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Posts Tagged ‘high-deductible health care’

A recent Peggy Noonan column, Road to the Nut House, gets into some of the unpleasant realities of running for the position of President of the United States.  In short: “You have to be crazy to run for president. Seriously, you do.”  Based on a recent book Game Change, she continues: “almost all of the 2008 candidates appear to be truly barking mad.”  The truth hurts.

One of the tenets of many high school civics classes is that anyone can become President.  This alone may serve to explain the varied personalities of those individuals who have held this high office.  Fortunately, the process of running for President has a way of weeding out a lot of those who should continue in their current line of work rather than taking up residence is a very exclusive piece of government housing, The White House.

Of course, with the proper advertising and public relations campaign, more than a few individuals have managed to sneak in.  And once ensconced, they have tried to work their way with the American People, with varying degrees of success.  It has been noted that you can’t really judge how successful a President is until you have the benefit of historical perspective.  Consider Harry Truman, who more than a few considered to be a dud at the time.  Likewise, historical perspective has a way of clearing away the facade of a carefully cultivated public relations program.  That is, every Presidency experiences events which shape it, forces beyond the ubiquitous presence of the White House staff of that administration.  And, that job offers very few places to hide, which is what makes Camp David so special.

The process of getting elected itself is only part of the issue.  They run a good campaign, lots of cheering crowds, a tight election night and then there they are, standing in front of the Capitol with one hand raised and the other on a Bible.  They run madly from one inauguration ball to another, dancing and thanking.  The new President gets home late, takes off their tie and hits the sack.  The most prominent leader in the Free World.  The next morning, they wake up and their job is no longer running for office but leading.  And the skill sets are very different.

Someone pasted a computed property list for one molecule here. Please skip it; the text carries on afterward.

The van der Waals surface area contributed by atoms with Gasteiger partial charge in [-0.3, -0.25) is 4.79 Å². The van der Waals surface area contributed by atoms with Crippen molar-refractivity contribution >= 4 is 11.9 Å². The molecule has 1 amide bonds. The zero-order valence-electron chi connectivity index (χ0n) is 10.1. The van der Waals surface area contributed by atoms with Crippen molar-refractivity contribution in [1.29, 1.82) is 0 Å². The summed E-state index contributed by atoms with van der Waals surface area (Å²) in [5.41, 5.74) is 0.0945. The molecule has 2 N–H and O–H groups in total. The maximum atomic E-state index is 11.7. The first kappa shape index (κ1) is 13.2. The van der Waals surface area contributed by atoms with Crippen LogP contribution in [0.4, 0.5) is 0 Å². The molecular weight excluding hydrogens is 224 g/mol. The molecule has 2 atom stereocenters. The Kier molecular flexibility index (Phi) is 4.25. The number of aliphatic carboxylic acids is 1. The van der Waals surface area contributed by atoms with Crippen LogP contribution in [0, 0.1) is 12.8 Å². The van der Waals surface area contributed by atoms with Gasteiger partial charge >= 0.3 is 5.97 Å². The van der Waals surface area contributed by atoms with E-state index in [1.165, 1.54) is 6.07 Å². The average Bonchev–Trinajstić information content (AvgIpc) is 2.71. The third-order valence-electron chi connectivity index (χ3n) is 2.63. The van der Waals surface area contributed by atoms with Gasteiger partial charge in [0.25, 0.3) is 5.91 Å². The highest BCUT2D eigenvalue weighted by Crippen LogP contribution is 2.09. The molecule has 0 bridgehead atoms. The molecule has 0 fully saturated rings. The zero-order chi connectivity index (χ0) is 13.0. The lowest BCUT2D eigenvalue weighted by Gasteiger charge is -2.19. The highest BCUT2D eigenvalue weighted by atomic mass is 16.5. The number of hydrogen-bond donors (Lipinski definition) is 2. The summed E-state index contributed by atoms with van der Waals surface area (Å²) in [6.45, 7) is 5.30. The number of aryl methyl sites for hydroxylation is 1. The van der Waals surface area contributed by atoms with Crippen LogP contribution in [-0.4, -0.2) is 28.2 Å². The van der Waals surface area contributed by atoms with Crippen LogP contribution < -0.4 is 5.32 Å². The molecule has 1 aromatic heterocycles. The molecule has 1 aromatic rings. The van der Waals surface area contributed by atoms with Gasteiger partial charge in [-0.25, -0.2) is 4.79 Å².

You can see them age right in front of your eyes.  The outgoing President meets with the incoming President.  They are shown the location of the executive restroom and the outgoing officer hits the road for golfing and goofing.  You can’t really take a new job at a major corporation.  And, it’s safe to say, you can’t go to Reno without being spotted.

Years ago, probably around 1980, I had the questionable pleasure of attending a convention of fringe political candidates.  That’s the way that it was billed and that’s the way that it was.  The room was filled with more nuts than a Claxton fruit cake.  Myself included. It was an interesting experience, hearing the rantings of people who felt that they should be in charge of the most powerful democracy on earth.

In the intervening years, things have not improved, but it becomes more obvious that anyone who becomes President of the United States also becomes a captive.  There’s no place to run, no place to hide.  The scrutiny is withering.  Any thing that you do will be both praised and slammed.  You can’t even declare national Peach Week without somebody getting their shorts into a twist.  In office, you can be held captive by some of the most unanticipated things; consider that Jimmy Carter’s presidency was largely driven by the Iranian government.  When you were running for office, the candidates reflected their political orientation.  Once in office, the elected individual now must be the President of all the people.